EVAN ALMIGHTY (Comedy)
Cast: Steve Carell, Morgan Freeman, John Goodman and Lauren Graham
Director: Tom Shadyac
Time: 95 mins
Rating: * * 1/2 (out of 4)
WHAT'S THE BIG DEAL? First, let me say that "Evan Almighty" is a slightly better movie than its trashy 2003 predecessor, "Bruce Almighty". While the latter was just a vehicle for Jim Carrey to make an ass of himself with his juvenile humour, "Evan" has a proper plot and a rather inspiring message about faith and trust in God. Okay, Christian fundamentalists may argue that God has already made a covenant with Man that He will not flood the world again, but nobody seems to have told screenwriter Steve Oedekerk or director Tom Shadyac. Or even if they knew about it (from Genesis, in the Bible), they must have found enough potential in it for a comedy - even a preposterous one with a plot about the Almighty asking a guy to build an Ark!
WHAT'S IT ABOUT? The sequel opens with Evan Baxter (Steve Carell) leaving his job as TV news anchorman after being elected Congressman on a pledge to change the world. He moves from Buffalo with his wife (Lauren Graham) and kids to a mansion in New York. On his first day at the job, he kneels and prays for divine guidance on how to change the world.
God acts in strange ways. Evan soon discovers this when he receives huge deliveries of ancient tools and timber - and finds animals and birds follow him wherever he goes. An encounter with a Man-in-White (Morgan Freeman) comes with a request for Evan to build an Ark - yes, like the one Noah built - and he even gets a copy of 'Ark Building For Dummies'. Of course, Evan thinks that this is all a joke and Shadyac includes a few sequences on how Evan resists this obligation to concentrate on supporting a corrupt and controversial bill of Congressman Long (John Goodman).
GOOD DEEDS & SINS: Shadyac acts in stranger ways. This is essentially a one-joke movie and Shadyac has to resort to applying a few subplots to get the laughs. He sees a need for Evan to appear and dress like the biblical Noah - conjuring scenes of Evan trying to shave off his facial hair and hiding his robes under his jacket and trousers. Other sight gags include a sign that reads "The 40-Year-Old Virgin Mary" (a reference to Carell's "40-Year-Old Virgin"), and an 'Al Mighty' name tag for Freeman's fast food waiter. You are also required to catch the joke in Molly Shannon's real estate agent, Eve Adams.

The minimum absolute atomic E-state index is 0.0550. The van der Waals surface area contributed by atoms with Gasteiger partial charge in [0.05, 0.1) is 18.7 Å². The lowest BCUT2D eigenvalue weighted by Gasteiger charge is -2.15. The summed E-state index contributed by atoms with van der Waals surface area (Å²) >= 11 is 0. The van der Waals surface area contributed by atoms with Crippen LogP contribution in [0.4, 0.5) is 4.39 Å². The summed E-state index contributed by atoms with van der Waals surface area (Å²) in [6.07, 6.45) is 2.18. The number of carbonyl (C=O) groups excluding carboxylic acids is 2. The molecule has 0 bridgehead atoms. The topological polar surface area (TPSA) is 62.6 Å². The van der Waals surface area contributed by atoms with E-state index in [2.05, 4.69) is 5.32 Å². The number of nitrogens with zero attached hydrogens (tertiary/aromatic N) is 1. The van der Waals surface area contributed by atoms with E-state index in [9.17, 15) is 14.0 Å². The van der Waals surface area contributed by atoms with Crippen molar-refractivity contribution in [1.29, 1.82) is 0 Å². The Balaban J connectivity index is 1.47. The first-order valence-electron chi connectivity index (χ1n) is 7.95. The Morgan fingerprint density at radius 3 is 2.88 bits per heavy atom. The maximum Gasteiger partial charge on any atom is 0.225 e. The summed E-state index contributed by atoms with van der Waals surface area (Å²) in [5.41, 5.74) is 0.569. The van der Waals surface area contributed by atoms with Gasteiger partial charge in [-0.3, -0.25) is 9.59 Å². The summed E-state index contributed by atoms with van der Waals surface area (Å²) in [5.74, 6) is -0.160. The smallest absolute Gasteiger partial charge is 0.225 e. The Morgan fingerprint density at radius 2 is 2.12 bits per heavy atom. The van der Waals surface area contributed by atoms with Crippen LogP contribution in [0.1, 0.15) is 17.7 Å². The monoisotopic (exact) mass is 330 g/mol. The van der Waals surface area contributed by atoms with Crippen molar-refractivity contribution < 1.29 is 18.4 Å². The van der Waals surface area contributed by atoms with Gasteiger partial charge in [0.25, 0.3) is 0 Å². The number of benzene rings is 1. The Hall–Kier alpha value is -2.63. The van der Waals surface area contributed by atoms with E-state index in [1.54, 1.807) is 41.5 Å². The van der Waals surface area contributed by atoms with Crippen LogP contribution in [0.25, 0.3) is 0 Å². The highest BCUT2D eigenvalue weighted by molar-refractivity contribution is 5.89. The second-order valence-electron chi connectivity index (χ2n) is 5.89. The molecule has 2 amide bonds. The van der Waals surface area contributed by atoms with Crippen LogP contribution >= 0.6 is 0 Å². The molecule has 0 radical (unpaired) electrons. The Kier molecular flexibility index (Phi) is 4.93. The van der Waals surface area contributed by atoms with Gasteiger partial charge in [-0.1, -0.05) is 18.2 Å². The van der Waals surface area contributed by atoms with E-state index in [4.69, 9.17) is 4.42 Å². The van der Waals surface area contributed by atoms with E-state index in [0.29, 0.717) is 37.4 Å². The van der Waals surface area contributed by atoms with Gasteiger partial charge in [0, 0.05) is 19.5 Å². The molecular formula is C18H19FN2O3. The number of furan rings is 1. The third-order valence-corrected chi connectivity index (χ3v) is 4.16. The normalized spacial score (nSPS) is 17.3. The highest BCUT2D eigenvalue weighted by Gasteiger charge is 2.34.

As the movie nears its climax, Shadyac ups the ante, featuring circus antics as the critters help to build the Ark. Now, where do these tigers, lions and pandas come from? From zoos all over the US? More incredible sights are in the offing when the film-makers fool around with CGI for shots of the boat splashing onto the US Capitol! Americans affected by the September 11 tragedy may not find that scene funny or awe-inspiring.
For comedies, I prefer Carell to Carrey. It is easier to empathise with Carell and although his talents are not properly exploited here, he suits the role as God's foil and even as a hapless victim. Freeman again gives his role a light-hearted touch and it is good to have him back.
THE LOWDOWN: Catch Freeman and the cast hamming it up in the end credits and you will realise that this is just an hour or so of cheap satirical fun. There's nothing to get offended by.